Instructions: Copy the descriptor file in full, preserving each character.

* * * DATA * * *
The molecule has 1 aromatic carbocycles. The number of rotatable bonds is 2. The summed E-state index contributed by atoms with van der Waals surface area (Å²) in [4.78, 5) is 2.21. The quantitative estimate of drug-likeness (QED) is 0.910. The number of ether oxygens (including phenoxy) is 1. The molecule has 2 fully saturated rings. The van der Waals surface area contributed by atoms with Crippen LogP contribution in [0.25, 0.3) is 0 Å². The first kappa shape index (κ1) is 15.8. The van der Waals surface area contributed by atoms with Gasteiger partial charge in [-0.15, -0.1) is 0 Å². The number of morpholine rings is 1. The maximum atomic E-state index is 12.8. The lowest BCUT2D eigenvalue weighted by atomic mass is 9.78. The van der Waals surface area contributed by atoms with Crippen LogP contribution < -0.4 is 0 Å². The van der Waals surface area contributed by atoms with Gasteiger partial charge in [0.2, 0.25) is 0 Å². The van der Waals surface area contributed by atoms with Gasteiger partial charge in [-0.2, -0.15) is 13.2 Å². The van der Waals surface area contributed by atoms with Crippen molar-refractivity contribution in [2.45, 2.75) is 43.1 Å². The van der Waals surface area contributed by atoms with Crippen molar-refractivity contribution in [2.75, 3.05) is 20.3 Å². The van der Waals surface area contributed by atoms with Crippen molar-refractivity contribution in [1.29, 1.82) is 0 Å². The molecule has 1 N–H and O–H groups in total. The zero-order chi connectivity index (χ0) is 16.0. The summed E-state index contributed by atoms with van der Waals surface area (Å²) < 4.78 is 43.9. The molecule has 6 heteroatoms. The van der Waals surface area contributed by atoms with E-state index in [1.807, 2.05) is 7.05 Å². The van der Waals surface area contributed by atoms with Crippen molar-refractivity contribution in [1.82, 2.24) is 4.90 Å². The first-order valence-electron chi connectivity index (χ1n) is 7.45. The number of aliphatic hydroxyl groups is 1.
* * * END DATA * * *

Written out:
The molecule has 1 aromatic carbocycles. The number of rotatable bonds is 2. The summed E-state index contributed by atoms with van der Waals surface area (Å²) in [4.78, 5) is 2.21. The quantitative estimate of drug-likeness (QED) is 0.910. The number of ether oxygens (including phenoxy) is 1. The molecule has 2 fully saturated rings. The van der Waals surface area contributed by atoms with Crippen LogP contribution in [0.25, 0.3) is 0 Å². The first kappa shape index (κ1) is 15.8. The van der Waals surface area contributed by atoms with Gasteiger partial charge in [-0.15, -0.1) is 0 Å². The number of morpholine rings is 1. The maximum atomic E-state index is 12.8. The lowest BCUT2D eigenvalue weighted by atomic mass is 9.78. The van der Waals surface area contributed by atoms with Crippen LogP contribution < -0.4 is 0 Å². The van der Waals surface area contributed by atoms with Gasteiger partial charge in [0.2, 0.25) is 0 Å². The van der Waals surface area contributed by atoms with Gasteiger partial charge in [-0.2, -0.15) is 13.2 Å². The van der Waals surface area contributed by atoms with Crippen molar-refractivity contribution in [2.45, 2.75) is 43.1 Å². The van der Waals surface area contributed by atoms with Crippen molar-refractivity contribution in [2.75, 3.05) is 20.3 Å². The van der Waals surface area contributed by atoms with Crippen molar-refractivity contribution in [1.29, 1.82) is 0 Å². The molecule has 1 N–H and O–H groups in total. The zero-order chi connectivity index (χ0) is 16.0. The summed E-state index contributed by atoms with van der Waals surface area (Å²) < 4.78 is 43.9. The molecule has 6 heteroatoms. The van der Waals surface area contributed by atoms with E-state index in [1.807, 2.05) is 7.05 Å². The van der Waals surface area contributed by atoms with Crippen molar-refractivity contribution in [1.82, 2.24) is 4.90 Å². The first-order valence-electron chi connectivity index (χ1n) is 7.45. The number of aliphatic hydroxyl groups is 1.